History of the 1953 - 1955 Alvis TC21
Alvis founder Thomas John started in the automobile business before WWI, learning a great deal about production with Armstrong Whitworth armaments, then Siddeley-Deasey light cars. After building Puma aero engines during the war, those companies merged to become Armstrong-Siddeley.
John struck out on his own, buying a small foundry in South London which had developed skills in aluminium manufacture, and whose name combined 'Al' (the chemical symbol for aluminium) with 'vis' (Latin for 'strong'). Alvis light cars went from strength to strength in the 1920s, being renowned for their sporting qualities and reliability.
The 1930s saw the company building the Speed 20 and Speed 25 6-cylinder, 3- and 4-litre sports cars. They were the equal of Lagonda, Invicta and Bentley, and favored by numerous coachbuilders. A line of smaller 4-cylinder models kept the firm in the black, though not by much. But the high-quality, George Lanchester-designed 1938 12/70 pointed the way to the future. It would be the first new car from Alvis after WWII.
John died in 1946, but he was succeeded by J.J. Parkes, whose son Michael would grow up to drive for Ferrari. The factory had been destroyed by the devastating Nazi raid on Coventry, so Parkes moved to a new location and launched the TA14. It was was an update of the 12/70, with a 65bhp 1,892cc OHV 4-cylinder engine, capable of 75 mph. Mulliner sedans were accompanied by Carbodies and Tickford drophead tourers, and a number of small coachbuilders offered woody station wagons. In all 3,213 TA14s had been built by 1950.
Alvis offered the TB14 roadster in 1948 with a fold-down windscreen, curved cloverleaf grille, hidden headlights and ungainly proportions. Only 100 found buyers. The roadster gained a traditional Alvis grille for the TB21 in 1950, and got the new 95bhp 3-litre 6-cylinder engine but only 31 of these had been sold by 1952.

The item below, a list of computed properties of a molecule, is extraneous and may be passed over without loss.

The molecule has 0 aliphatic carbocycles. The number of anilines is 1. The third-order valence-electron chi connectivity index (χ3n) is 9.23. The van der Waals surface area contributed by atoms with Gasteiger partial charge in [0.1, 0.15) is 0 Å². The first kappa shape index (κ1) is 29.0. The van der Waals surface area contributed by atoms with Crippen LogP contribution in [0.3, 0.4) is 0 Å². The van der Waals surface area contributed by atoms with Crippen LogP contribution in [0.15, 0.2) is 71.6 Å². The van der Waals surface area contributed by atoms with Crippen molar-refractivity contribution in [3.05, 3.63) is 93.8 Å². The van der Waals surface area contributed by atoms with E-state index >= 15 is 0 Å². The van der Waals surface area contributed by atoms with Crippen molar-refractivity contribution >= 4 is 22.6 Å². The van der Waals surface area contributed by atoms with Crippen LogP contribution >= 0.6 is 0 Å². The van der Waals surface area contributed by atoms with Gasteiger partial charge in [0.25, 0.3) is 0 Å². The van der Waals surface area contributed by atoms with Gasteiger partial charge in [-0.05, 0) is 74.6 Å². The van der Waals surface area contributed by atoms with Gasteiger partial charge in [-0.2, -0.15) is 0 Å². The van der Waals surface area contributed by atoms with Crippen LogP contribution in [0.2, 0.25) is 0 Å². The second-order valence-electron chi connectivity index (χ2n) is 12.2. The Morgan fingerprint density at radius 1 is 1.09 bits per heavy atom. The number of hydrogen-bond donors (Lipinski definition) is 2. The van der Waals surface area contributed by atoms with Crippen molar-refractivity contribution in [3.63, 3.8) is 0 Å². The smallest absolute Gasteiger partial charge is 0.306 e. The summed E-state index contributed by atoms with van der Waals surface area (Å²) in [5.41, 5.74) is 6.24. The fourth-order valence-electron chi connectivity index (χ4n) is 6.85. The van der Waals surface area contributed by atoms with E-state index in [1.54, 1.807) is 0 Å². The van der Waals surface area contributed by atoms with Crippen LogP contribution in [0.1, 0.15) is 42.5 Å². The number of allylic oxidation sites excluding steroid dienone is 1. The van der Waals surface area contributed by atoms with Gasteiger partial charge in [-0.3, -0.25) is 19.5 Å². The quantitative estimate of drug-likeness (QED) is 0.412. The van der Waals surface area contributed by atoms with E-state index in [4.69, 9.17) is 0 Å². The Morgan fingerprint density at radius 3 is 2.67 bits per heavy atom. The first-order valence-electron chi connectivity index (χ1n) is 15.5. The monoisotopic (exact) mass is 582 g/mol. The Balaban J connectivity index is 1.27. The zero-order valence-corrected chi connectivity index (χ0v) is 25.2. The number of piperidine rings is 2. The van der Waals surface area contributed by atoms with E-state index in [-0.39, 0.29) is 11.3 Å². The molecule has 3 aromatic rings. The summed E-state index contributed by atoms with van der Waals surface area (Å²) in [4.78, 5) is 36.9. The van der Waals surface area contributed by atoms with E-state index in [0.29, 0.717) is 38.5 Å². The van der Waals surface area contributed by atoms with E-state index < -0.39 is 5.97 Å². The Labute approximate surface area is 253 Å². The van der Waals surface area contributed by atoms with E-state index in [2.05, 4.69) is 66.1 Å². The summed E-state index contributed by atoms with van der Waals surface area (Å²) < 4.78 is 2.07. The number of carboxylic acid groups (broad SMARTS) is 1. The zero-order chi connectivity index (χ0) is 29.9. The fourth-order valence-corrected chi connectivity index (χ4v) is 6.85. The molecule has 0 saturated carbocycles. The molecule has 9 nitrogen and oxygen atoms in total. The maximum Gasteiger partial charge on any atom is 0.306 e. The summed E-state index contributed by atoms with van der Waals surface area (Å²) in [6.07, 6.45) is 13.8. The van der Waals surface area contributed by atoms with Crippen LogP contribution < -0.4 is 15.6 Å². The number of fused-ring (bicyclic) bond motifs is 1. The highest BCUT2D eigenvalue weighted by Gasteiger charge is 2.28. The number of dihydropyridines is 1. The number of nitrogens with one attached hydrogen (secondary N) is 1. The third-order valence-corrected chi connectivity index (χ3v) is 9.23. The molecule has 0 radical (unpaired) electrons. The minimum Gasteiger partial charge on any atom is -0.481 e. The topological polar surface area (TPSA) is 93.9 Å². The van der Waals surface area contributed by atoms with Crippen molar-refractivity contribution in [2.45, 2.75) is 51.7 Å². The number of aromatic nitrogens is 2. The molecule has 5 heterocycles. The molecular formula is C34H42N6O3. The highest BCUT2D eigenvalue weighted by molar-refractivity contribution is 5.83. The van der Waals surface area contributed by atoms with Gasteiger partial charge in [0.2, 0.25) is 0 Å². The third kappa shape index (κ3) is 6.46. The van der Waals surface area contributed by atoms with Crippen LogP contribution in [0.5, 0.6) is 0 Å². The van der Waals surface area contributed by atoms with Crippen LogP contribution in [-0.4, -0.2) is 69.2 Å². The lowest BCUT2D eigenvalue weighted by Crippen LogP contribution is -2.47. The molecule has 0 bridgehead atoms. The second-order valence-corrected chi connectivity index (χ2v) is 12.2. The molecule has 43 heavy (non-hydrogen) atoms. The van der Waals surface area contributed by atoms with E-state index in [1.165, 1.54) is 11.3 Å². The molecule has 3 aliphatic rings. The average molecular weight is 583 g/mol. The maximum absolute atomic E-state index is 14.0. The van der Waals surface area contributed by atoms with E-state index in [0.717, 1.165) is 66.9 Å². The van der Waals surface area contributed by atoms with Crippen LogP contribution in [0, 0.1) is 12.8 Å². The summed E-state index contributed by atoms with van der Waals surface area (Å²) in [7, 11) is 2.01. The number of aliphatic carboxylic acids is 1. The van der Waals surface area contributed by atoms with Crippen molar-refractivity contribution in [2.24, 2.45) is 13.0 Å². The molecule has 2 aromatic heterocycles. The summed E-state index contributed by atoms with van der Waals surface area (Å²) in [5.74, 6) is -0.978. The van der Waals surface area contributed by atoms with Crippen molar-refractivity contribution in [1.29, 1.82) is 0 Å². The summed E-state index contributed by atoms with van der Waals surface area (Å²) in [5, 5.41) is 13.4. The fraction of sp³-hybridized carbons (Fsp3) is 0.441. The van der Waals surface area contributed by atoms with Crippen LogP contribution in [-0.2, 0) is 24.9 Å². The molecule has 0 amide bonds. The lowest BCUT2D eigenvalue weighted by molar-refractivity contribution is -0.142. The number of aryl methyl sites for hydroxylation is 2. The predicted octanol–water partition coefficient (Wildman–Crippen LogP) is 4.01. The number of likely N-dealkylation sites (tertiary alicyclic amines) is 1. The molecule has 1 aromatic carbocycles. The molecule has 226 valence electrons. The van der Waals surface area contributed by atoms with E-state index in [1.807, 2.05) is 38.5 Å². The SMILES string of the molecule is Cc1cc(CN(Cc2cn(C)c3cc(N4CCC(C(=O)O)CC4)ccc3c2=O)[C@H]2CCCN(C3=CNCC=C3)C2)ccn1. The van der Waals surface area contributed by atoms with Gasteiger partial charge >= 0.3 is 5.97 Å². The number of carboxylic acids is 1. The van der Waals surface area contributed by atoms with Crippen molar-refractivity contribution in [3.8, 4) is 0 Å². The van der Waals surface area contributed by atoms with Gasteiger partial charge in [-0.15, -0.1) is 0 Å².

However, the new 7-main bearing 6-cylinder engine was very well received in 1950, and the Alvis TA21 provided longer handsome saloons and drophead coupes. Top speed was now 95mph, and front suspension was independent with coils and wishbones. The Alvis TC21 gained twin carburetors and slightly better performance. Alvis built 1,314 TA21s including 302 drophead coupes and 757 TC21 saloons. There were no TC21 drophead coupes until the advent of the Grey Lady.
The final model in the series was launched in 1953. The TC21/100 Grey Lady, was a handsome update, now capable of 100mph, thanks to high compression and taller rear axle gearing. Most had Rudge-Whitworth wire wheels, bonnet scoops and side louvers. The window pillars were slim and trimmed in chrome, the interior was wood and leather. Only 48 had been built by 1956 – including a handful of Tickford-bodied drophead coupes from October 1954 -- when Swiss coachbuilder Carl Graber redesigned the “T” series.
Alvis production was always limited and the cars are infrequently offered on the market. The 4-cylinder TA14 is comparatively underpowered, but the 6-cylinder TA21 and TC21 are useful performers. Buy the best complete car you can find and get in touch with the owners’ club, which is excellent.